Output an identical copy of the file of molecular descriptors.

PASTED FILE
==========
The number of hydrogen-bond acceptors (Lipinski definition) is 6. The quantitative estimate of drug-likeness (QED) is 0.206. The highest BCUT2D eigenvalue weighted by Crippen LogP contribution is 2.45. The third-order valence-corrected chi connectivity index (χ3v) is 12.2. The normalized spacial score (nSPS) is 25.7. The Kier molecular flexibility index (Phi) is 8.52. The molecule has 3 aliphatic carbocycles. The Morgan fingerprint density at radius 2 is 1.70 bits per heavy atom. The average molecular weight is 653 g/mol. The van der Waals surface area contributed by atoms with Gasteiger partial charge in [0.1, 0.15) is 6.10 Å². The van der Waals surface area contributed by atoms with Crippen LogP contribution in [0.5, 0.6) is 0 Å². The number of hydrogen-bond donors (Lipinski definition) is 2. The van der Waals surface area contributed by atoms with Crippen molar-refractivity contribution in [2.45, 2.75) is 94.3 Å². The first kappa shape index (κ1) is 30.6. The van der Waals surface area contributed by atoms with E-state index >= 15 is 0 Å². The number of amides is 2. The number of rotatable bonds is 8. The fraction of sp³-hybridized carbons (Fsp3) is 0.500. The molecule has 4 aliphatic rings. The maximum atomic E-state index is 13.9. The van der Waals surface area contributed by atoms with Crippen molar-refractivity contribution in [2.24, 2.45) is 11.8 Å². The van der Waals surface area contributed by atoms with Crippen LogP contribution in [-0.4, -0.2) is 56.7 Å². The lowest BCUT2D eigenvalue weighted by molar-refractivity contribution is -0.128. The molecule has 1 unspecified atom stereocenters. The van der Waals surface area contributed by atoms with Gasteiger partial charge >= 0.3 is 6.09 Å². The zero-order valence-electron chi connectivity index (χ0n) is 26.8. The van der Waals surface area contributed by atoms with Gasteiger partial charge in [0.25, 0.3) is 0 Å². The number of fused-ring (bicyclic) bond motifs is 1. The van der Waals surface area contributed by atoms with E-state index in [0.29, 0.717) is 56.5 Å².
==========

The number of hydrogen-bond acceptors (Lipinski definition) is 6. The quantitative estimate of drug-likeness (QED) is 0.206. The highest BCUT2D eigenvalue weighted by Crippen LogP contribution is 2.45. The third-order valence-corrected chi connectivity index (χ3v) is 12.2. The normalized spacial score (nSPS) is 25.7. The Kier molecular flexibility index (Phi) is 8.52. The molecule has 3 aliphatic carbocycles. The Morgan fingerprint density at radius 2 is 1.70 bits per heavy atom. The average molecular weight is 653 g/mol. The van der Waals surface area contributed by atoms with Gasteiger partial charge in [0.1, 0.15) is 6.10 Å². The van der Waals surface area contributed by atoms with Crippen LogP contribution in [0.5, 0.6) is 0 Å². The number of hydrogen-bond donors (Lipinski definition) is 2. The van der Waals surface area contributed by atoms with Crippen molar-refractivity contribution in [2.45, 2.75) is 94.3 Å². The first kappa shape index (κ1) is 30.6. The van der Waals surface area contributed by atoms with E-state index >= 15 is 0 Å². The number of amides is 2. The number of rotatable bonds is 8. The fraction of sp³-hybridized carbons (Fsp3) is 0.500. The molecule has 4 aliphatic rings. The maximum atomic E-state index is 13.9. The van der Waals surface area contributed by atoms with Crippen molar-refractivity contribution in [2.24, 2.45) is 11.8 Å². The van der Waals surface area contributed by atoms with Crippen LogP contribution in [-0.4, -0.2) is 56.7 Å². The lowest BCUT2D eigenvalue weighted by molar-refractivity contribution is -0.128. The molecule has 1 unspecified atom stereocenters. The van der Waals surface area contributed by atoms with Gasteiger partial charge >= 0.3 is 6.09 Å². The zero-order valence-electron chi connectivity index (χ0n) is 26.8. The van der Waals surface area contributed by atoms with Gasteiger partial charge in [0.25, 0.3) is 0 Å². The number of fused-ring (bicyclic) bond motifs is 1. The van der Waals surface area contributed by atoms with E-state index in [0.29, 0.717) is 56.5 Å².